|School Board Levy Kick Off Meeting Held|
|Written by Nancy Bowman|
|Wednesday, 27 February 2013 00:00|
Tipp City schools’ supporters hope there’s a lot of buzz around town this spring with district residents talking up a 4.93-mill emergency operating levy.
A levy kick off meeting Feb. 20 centered on creating a grassroots campaign as the district works to convince residents of the need for the $1.9 million a year the four-year request would generate.
Superintendent John Kronour said this levy campaign would differ from those of recent times, focusing on grassroots and using several committee chairpersons versus an overall campaign chairman.
For starters, more people than in the past were invited to the kick off meeting discussion.
Kronour opened the meeting at L.T. Ball school by saying the May request is a “most important levy.”
District residents will be asked to share levy information with family and friends and, in turn, encourage them to share with others. The district also needs to get more staff involved in the campaign, Kronour said.
The campaign will feature information on cuts and other measures, such as pay to participate, taken to help the district live within its means, Kronour said.
Information to be highlighted will include what positions/services would be restored if the levy passes as well as what would happen if the levy fails. The two plans, Kronour said, will be shown side by side so people can evaluate them.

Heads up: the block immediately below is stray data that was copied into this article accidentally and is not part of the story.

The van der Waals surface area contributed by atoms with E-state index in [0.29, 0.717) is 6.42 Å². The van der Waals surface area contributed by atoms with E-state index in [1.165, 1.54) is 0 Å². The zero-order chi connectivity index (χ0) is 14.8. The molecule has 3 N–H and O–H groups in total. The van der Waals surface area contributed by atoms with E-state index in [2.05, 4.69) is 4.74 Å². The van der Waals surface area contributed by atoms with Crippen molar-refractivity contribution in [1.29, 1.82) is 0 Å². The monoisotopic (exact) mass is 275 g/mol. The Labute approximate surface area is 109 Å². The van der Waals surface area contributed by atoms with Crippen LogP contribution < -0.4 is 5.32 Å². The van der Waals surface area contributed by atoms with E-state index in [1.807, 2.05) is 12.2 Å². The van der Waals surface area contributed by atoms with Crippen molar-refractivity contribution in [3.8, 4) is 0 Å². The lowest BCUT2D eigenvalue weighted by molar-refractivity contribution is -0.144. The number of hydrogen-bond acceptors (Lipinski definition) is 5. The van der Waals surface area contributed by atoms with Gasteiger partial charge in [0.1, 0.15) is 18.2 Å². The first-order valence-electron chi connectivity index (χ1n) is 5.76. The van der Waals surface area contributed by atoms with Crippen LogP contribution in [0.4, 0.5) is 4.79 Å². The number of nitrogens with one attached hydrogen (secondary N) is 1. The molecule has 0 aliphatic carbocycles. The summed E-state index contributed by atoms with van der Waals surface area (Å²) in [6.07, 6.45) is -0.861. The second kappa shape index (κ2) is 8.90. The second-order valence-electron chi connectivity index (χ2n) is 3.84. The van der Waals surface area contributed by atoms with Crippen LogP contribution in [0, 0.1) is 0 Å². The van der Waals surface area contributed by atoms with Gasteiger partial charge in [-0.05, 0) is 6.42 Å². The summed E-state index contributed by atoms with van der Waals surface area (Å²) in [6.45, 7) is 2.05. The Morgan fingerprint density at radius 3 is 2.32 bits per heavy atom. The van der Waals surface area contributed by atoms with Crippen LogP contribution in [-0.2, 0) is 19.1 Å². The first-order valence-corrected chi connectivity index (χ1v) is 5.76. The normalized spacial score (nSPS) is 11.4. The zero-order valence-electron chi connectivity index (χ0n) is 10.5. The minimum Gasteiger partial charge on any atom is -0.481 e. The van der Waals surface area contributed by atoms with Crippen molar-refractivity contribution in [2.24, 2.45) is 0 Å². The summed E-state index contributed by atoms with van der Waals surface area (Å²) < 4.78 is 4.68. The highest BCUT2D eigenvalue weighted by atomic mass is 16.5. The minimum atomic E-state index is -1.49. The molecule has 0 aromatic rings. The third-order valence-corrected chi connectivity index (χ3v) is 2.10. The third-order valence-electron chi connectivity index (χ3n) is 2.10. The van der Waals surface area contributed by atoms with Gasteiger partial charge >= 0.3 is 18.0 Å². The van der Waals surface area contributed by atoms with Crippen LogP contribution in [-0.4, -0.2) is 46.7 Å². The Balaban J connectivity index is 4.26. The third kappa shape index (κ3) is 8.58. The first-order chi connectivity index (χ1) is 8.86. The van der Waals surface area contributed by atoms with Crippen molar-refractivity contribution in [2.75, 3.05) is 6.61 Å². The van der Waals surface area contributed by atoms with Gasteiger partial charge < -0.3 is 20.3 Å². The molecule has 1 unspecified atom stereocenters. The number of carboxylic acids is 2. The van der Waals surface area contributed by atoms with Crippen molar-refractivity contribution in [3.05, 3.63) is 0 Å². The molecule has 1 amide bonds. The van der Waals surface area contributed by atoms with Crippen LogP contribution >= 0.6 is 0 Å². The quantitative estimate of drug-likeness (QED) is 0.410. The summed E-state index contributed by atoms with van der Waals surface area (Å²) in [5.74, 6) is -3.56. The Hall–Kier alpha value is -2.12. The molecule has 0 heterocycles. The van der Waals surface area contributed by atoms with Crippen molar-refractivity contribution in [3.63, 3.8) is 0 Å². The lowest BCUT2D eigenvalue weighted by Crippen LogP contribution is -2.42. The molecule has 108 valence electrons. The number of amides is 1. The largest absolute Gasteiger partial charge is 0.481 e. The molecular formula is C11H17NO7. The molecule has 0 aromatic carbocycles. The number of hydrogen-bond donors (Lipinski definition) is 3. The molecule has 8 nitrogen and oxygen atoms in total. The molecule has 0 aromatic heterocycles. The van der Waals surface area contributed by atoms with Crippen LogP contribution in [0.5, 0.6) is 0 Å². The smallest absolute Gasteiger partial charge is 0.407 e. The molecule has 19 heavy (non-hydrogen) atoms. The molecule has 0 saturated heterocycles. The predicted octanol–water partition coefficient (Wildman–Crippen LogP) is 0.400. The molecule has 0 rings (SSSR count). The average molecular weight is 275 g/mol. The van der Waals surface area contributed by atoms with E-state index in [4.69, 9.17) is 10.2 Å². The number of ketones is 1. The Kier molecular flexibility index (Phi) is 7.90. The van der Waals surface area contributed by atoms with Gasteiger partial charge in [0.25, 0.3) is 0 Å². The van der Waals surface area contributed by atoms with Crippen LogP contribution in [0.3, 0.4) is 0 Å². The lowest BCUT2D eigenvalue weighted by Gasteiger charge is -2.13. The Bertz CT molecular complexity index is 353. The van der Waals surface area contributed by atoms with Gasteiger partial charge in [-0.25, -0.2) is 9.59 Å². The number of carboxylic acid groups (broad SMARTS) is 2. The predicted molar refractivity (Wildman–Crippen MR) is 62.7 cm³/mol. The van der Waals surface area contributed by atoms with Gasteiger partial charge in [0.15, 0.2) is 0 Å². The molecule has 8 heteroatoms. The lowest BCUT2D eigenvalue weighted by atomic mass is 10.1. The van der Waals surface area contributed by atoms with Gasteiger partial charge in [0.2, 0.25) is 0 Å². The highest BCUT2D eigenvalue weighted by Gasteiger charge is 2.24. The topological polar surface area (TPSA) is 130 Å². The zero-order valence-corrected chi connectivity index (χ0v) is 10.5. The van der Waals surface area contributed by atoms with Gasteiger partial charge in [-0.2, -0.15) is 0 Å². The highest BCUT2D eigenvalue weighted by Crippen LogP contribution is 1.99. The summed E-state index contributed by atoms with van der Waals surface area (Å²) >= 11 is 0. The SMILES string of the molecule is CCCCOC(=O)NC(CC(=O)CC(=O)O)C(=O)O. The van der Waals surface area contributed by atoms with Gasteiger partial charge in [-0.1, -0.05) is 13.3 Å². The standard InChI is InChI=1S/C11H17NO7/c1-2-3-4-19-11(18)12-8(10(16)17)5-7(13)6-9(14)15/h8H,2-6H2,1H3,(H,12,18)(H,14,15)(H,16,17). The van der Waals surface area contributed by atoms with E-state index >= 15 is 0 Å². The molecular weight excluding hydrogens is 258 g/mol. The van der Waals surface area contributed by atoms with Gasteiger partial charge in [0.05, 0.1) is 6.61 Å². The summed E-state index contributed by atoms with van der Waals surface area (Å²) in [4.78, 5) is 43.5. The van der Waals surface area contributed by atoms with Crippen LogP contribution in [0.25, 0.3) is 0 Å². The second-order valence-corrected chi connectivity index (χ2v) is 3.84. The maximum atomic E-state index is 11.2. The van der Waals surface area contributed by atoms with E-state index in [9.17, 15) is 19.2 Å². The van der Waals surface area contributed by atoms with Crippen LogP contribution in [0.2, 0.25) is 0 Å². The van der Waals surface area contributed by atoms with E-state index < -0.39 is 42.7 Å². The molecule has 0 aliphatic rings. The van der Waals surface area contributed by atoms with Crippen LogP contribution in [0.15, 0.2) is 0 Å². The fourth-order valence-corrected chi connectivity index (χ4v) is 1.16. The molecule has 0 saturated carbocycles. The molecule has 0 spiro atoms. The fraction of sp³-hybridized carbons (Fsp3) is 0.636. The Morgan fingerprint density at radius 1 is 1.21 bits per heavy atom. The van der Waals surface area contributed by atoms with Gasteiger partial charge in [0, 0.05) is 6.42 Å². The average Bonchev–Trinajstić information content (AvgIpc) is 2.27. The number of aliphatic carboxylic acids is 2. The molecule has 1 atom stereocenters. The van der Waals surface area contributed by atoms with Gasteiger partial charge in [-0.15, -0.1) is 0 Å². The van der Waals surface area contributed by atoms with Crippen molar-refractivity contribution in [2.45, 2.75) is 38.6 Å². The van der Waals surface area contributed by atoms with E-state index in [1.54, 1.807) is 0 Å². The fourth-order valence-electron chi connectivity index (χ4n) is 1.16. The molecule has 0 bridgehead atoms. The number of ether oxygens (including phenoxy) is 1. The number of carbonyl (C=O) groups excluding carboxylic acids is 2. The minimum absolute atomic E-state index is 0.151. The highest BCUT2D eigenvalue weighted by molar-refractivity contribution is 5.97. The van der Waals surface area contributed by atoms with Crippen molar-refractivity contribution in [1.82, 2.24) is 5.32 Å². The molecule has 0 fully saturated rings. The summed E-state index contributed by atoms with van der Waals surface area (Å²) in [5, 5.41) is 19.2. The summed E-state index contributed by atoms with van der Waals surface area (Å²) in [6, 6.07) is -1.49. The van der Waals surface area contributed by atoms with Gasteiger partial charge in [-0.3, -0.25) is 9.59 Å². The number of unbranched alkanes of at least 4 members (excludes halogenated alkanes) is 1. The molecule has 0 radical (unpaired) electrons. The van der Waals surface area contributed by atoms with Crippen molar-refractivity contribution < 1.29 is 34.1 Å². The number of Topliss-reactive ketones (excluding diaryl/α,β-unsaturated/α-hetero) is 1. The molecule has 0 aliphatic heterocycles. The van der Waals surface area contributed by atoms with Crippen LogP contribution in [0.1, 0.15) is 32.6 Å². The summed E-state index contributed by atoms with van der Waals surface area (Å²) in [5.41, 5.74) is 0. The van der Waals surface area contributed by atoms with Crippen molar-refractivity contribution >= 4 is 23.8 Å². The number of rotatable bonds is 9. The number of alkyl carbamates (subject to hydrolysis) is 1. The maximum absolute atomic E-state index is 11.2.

Among committees forming to work on the levy are marketing, signs, voter registration, fundraising/finances and rumor control/answers to questions.
“We need to make sure the correct information is out there,” Kronour said.
Parents and teachers attending the meeting offered several thoughts on why people voted to soundly defeat the district’s last levy request in August and how to approach a new, smaller request for local support.
Voting statistics from the August special election showed there were a number of families who were not registered to vote or did not vote.
Kate Johnsen, a school board member who has worked on past campaigns, said there would always be those who vote yes and those who vote no on tax levies. A campaign needs to work to pull the undecided voters into the “yes” column, she said.
District resident Katie Wahl said after the last election she heard about people of all ages who didn’t vote because they had never voted “no” in the past
Another district resident said the district needs to have understandable financial information more readily available, so people can see where their tax dollars are going. Kronour said he believes the district is transparent with financial information, which is public record. He said he’d welcome suggestions for better formats to use in showing financial information.
Also discussed was why the August levy failed. Among factors mentioned were the district redistricting of the elementary schools, the levy amount (7.95 mills) being too large for the economic times and some residents unhappy that while they are paying high health care premiums school employees are not.
Resident Tom Dysinger said people didn’t seem to think that the impact of the August levy failing would be too painful. “People didn’t think it was going to hurt that much,” he said.
Kronour said he heard people saying the increase to the pay to play fees would not be as much as the increase in tax bills.
A woman who described herself as a teacher and parent said there is a perception that there is “fat to cut when we are cutting muscle.”